Let’s Appreciate Those Who Cultivate & Create The Produce On Our Plate

When I think of summer, visions of watermelon, tomatoes, berries, cherries, cucumbers, corn, peppers and peaches make me hungry and happy. For all of us who have tried successfully or not to grow our own produce, we should have tons of appreciation for those for whom this is their vocation. Spring and summer herald the opening of farmer’s markets with all their eye candy that tastes just dandy. So who do we have to thank for farmers’ markets? Um, FARMERS! It is their labor of love, toil, care for their crops and the soil that allows us to purchase and partake of the yield from their field.

The farming community makes up <2% of the US population

98% of farms are owned by

  • Individuals
  • Family partnerships
  • Family corporations

So farms are truly a family affair demonstrating care for their workers, crops, and land and bringing their products to market to share with consumers.

Farmers are stewards of the seed, their soil, their plants and the earth. They must understand crop science, utilizing science to help them know more about how to optimize what they choose to grow. Therefore, we need to be ag-vocates, being grateful and thankful to farmers for what they do, embracing technology to help with sustainability and nutrition quality.

Agriculture has made many advances to combat some of the impact of climate change and increased demand. These advances have led to:

  • Improved nutrition quality
  • Increased crop productivity
  • Greater resistance to insect damage
  • Immunity to plant diseases
  • Longer shelf life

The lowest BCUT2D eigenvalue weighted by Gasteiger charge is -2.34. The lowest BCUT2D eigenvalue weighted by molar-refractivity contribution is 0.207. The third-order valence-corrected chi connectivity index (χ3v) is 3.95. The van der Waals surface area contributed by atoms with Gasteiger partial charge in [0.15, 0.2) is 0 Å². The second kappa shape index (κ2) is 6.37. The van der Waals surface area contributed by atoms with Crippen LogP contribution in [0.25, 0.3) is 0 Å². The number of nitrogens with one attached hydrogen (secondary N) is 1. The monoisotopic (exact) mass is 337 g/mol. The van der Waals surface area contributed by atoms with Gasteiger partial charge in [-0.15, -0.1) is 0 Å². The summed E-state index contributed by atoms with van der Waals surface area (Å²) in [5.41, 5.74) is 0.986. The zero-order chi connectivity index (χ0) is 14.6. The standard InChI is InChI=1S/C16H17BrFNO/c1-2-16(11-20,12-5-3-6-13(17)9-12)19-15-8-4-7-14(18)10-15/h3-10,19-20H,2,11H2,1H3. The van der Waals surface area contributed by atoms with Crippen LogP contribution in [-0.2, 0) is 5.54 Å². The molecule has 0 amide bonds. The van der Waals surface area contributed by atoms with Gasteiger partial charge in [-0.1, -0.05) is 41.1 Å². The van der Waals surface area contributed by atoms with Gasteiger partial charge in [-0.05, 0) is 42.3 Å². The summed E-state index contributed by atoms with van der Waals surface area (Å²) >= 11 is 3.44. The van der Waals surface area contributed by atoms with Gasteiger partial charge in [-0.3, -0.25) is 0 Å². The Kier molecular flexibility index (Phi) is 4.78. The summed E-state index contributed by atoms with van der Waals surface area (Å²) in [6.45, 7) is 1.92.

• Improved flavor
  • Improved availability
  • Greater affordability

In addition, the efforts of the farming community have resulted in:

  • Decreased use of water, fertilizer, pesticides
  • Decreased impact on ecosystems
  • Increased worker safety

Strategies such as Climate Start is a smart way for farmers to control what they can and be proactive while increasing proficiency and efficiency.

These include:

  • Crop rotation
  • Cover crops
  • No Till farming
  • Higher yield seeds
  • Precision Nitrogen Use
  • Enhanced water efficiency

All of these strategies can help to reduce carbon footprint and also the environmental footprint to help with conservation and preservation of natural resources.

So as you bite into that juicy peach, sit down to savor that tomato in your caprese salad, grab a handful of cherries, or your first corn of the season, do say thank you to those who #feedtheneed. And next time you go to a farmers market, do acknowledge and appreciate all the hard working men and women who bring the fruits and vegetables of their labor from their fields to our plates. #haveaplant

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